2. Laboratory Scoping Tests Of Decontamination Of Hanford Waste Treatment Plant Low Activity Waste Off-Gas Condensate Simulant

    Energy Technology Data Exchange (ETDEWEB)

    Taylor-Pashow, Kathryn M. [Savannah River Site (SRS), Aiken, SC (United States). Savannah River National Lab. (SRNL); Nash, Charles A. [Savannah River Site (SRS), Aiken, SC (United States). Savannah River National Lab. (SRNL); Crawford, Charles L. [Savannah River Site (SRS), Aiken, SC (United States). Savannah River National Lab. (SRNL); McCabe, Daniel J. [Savannah River Site (SRS), Aiken, SC (United States). Savannah River National Lab. (SRNL); Wilmarth, William R. [Savannah River Site (SRS), Aiken, SC (United States). Savannah River National Lab. (SRNL)

    2014-01-21

    compatible with longterm tank storage and immobilization methods. For this new application, testing is needed to demonstrate acceptable treatment sorbents and precipitating agents and measure decontamination factors for additional radionuclides in this unique waste stream. The origin of this LAW Off-Gas Condensate stream will be the liquids from the Submerged Bed Scrubber (SBS) and the Wet Electrostatic Precipitator (WESP) from the LAW melter off-gas system. The stream is expected to be a dilute salt solution with near neutral pH, and will likely contain some insoluble solids from melter carryover. The soluble components are expected to be mostly sodium and ammonium salts of nitrate, chloride, and fluoride. This stream has not been generated yet and will not be available until the WTP begins operation, but a simulant has been produced based on models, calculations, and comparison with pilot-scale tests. One of the radionuclides that is volatile and expected to be in high concentration in this LAW Off-Gas Condensate stream is Technetium-99 (99Tc). Technetium will not be removed from the aqueous waste in the Hanford WTP, and will primarily end up immobilized in the LAW glass by repeated recycle of the off-gas condensate into the LAW melter. Other radionuclides that are also expected to be in appreciable concentration in the LAW Off-Gas Condensate are 129I, 90Sr, 137Cs, and {sup 241}Am. This report discusses results of preliminary radionuclide decontamination testing of the simulant. Testing examined use of Monosodium Titanate (MST) to remove 90Sr and actinides, inorganic reducing agents for 99Tc, and zeolites for 137Cs. Test results indicate that excellent removal of 99Tc was achieved using Sn(II)Cl2 as a reductant, coupled with sorption onto hydroxyapatite, even in the presence of air and at room temperature. This process was very effective at neutral pH, with a Decontamination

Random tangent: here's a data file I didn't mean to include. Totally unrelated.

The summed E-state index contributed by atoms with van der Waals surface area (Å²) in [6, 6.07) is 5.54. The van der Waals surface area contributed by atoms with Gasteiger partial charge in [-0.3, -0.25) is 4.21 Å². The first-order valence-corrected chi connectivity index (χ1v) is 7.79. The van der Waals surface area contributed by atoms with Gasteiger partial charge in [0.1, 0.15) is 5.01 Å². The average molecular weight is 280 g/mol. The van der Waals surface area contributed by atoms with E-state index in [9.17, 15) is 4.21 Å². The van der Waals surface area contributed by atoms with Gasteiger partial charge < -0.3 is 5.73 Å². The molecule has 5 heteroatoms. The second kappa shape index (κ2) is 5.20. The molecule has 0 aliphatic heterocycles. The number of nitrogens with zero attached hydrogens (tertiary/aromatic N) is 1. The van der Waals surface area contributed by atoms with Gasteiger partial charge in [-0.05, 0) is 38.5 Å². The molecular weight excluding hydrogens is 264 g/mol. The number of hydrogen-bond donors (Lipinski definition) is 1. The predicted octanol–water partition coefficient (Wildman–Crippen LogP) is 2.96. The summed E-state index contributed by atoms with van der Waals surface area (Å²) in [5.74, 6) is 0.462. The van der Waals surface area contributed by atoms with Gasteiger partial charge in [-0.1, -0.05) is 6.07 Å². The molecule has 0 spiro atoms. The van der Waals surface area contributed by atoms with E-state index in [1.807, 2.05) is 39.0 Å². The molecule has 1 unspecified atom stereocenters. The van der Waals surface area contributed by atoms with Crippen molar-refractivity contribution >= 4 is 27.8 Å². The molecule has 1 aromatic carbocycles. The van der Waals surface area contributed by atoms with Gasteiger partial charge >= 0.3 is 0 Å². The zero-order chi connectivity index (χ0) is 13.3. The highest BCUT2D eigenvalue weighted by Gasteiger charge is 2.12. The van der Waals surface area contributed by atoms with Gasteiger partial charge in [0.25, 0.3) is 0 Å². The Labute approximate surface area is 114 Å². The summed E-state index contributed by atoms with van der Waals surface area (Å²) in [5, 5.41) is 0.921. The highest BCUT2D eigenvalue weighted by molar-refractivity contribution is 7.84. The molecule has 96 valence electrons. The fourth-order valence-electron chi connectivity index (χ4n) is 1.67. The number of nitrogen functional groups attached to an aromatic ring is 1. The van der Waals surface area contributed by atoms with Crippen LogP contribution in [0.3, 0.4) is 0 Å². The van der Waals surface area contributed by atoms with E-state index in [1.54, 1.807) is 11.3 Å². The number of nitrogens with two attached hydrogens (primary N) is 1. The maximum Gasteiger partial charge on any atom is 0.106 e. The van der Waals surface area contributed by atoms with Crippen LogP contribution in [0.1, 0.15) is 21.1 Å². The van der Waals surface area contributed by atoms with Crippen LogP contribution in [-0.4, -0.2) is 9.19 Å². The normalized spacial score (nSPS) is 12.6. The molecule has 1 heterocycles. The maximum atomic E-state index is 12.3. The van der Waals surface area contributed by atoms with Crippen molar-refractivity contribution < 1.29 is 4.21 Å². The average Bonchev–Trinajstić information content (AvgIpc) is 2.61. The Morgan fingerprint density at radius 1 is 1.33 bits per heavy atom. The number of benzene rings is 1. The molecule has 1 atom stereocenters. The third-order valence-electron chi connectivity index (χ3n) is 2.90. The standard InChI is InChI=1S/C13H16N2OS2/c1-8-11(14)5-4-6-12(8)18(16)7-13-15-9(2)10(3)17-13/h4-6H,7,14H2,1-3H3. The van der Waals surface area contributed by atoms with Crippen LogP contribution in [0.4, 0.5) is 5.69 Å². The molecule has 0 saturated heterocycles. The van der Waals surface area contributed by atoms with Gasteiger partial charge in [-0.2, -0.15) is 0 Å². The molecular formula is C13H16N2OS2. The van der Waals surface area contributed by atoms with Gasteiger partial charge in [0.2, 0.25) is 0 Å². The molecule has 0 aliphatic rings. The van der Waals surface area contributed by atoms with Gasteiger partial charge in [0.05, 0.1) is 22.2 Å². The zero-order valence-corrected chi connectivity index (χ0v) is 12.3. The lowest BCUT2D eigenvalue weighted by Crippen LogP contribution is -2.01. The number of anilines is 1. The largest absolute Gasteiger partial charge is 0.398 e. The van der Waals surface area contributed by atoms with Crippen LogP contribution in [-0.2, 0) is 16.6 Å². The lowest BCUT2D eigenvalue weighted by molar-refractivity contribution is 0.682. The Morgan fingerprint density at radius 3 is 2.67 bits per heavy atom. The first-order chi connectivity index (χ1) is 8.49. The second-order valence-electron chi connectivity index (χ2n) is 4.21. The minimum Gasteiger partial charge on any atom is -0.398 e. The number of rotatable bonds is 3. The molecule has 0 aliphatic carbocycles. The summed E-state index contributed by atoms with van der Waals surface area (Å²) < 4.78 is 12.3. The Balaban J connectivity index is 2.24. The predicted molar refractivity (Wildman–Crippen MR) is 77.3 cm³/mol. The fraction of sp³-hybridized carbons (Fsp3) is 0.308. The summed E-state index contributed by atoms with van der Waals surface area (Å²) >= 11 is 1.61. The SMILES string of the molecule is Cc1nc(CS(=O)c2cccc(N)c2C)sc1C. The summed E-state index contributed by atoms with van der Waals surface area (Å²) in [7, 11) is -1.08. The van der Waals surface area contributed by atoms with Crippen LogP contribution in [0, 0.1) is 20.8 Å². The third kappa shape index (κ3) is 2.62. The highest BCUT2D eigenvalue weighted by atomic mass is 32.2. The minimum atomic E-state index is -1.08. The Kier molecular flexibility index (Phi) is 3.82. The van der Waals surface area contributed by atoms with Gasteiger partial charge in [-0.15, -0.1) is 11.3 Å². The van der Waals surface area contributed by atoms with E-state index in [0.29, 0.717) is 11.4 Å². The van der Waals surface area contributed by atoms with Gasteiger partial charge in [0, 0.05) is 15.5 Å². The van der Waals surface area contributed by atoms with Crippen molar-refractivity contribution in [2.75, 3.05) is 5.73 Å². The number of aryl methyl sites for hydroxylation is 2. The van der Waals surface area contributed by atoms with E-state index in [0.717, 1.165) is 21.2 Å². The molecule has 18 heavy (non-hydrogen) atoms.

3. Production of furfural from waste aqueous hemicellulose solution of hardwood over ZSM-5 zeolite.

    Science.gov (United States)

    Gao, Hongling; Liu, Haitang; Pang, Bo; Yu, Guang; Du, Jian; Zhang, Yuedong; Wang, Haisong; Mu, Xindong

    2014-11-01

    This study aimed to produce furfural from waste aqueous hemicellulose solution of a hardwood kraft-based dissolving pulp production processing in a green method. The maximum furfural yield of 82.4% and the xylose conversion of 96.8% were achieved at 463K, 1.0g ZSM-5, 1.05g NaCl and organic solvent-to-aqueous phase ratio of 30:15 (V/V) for 3h. The furfural yield was just 51.5% when the same concentration of pure xylose solution was used. Under the optimized condition, furfural yield was still up to 67.1% even after the fifth reused of catalyst. Catalyst recycling study showed that ZSM-5 has a certain stability and can be efficiently reused. Copyright © 2014 Elsevier Ltd. All rights reserved.

  4. Fluorescent Lamp Glass Waste Incorporation into Clay Ceramic: A Perfect Solution

    Science.gov (United States)

    Morais, Alline Sardinha Cordeiro; Vieira, Carlos Maurício Fontes; Rodriguez, Rubén Jesus Sanchez; Monteiro, Sergio Neves; Candido, Veronica Scarpini; Ferreira, Carlos Luiz

    2016-09-01

    The mandatory use of fluorescent lamps as part of a Brazilian energy-saving program generates a huge number of spent fluorescent lamps (SFLs). After operational life, SFLs cannot be disposed as common garbage owing to mercury and lead contamination. Recycling methods separate contaminated glass tubes and promote cleaning for reuse. In this work, glass from decontaminated SFLs was incorporated into clay ceramics, not only as an environmental solution for such glass wastes and clay mining reduction but also due to technical and economical advantages. Up to 30 wt.% of incorporation, a significant improvement in fired ceramic flexural strength and a decrease in water absorption was observed. A prospective analysis showed clay ceramic incorporation as an environmentally correct and technical alternative for recycling the enormous amount of SFLs disposed of in Brazil. This could also be a solution for other world clay ceramic producers, such as US, China and some European countries.

  5. Development of Advanced Electrochemical Emission Spectroscopy for Monitoring Corrosion in Simulated DOE Liquid Waste

    Energy Technology Data Exchange (ETDEWEB)

    Digby Macdonald; Brian Marx; Balaji Soundararajan; Morgan Smith

    2005-07-28